Travel expenses: general: overseas conferences, seminars and study tours: spouses on business trips
Sections 336 to 339 ITEPA 2003
Some employers regard it as being in their interests to encourage a director or employee to be accompanied by his or her spouse on business trips, particularly those abroad. Employers who operate such a policy will usually pay or reimburse the spouse’s expenses. Those expenses will be assessable on the employee as general earnings (except for 2015/16 and earlier employees in an excluded employment (see EIM20007)). The employee will then need to consider a deduction under Sections 336 to 339 ITEPA 2003.
Whether or not a deduction is due will depend on the facts. It is vital that these are established, preferably by a meeting with the couple, before a decision is reached.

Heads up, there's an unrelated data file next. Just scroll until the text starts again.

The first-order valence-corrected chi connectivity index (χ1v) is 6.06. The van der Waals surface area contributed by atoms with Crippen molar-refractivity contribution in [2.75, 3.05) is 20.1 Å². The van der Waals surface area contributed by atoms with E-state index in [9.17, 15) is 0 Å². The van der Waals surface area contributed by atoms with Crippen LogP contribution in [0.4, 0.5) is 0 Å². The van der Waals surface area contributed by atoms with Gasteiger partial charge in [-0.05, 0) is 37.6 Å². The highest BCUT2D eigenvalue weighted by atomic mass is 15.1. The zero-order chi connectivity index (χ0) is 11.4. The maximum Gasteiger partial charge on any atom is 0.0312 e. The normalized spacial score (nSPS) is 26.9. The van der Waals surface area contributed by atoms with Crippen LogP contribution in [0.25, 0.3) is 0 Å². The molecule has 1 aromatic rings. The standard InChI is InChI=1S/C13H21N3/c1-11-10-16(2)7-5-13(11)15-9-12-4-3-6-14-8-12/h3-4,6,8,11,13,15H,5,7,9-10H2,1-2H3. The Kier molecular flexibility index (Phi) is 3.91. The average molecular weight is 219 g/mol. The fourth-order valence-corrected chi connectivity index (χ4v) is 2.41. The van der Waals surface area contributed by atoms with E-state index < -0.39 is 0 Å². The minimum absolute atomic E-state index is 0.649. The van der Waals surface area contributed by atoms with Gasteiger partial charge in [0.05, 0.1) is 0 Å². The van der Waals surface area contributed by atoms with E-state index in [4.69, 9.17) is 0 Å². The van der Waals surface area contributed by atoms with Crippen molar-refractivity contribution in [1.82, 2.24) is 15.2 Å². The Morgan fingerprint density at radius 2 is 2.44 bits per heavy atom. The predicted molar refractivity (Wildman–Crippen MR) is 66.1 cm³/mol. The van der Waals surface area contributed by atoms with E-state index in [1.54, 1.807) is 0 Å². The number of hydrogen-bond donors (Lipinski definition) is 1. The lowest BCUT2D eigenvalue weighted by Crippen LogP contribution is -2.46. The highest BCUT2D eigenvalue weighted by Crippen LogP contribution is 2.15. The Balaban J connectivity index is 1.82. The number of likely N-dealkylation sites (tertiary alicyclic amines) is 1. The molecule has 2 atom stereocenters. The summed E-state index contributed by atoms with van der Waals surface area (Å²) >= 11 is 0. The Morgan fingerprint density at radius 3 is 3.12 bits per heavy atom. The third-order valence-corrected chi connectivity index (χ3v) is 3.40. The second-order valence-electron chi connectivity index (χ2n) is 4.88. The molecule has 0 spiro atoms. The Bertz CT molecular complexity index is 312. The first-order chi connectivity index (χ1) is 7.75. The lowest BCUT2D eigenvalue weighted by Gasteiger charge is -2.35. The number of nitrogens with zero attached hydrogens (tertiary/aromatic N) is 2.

To obtain a deduction the employee must show that the expense of taking his or her spouse was necessarily incurred in the performance of the employee’s duties. It is legitimate to ask whether the duties would have required someone else to accompany the employee, for example a secretary or interpreter, if the employee’s spouse had not accompanied the employee, or the employee had not been married. A deduction should normally only be permitted in the circumstances set out in EIM31985.
In the case of Maclean v Trembath (36TC653) the Courts refused a deduction for the cost of a wife’s trip to Australia where there was no evidence to support a deduction.
Example EIM31992 shows how to determine which expenses should be disallowed when a spouse accompanies the employee on an overseas business trip.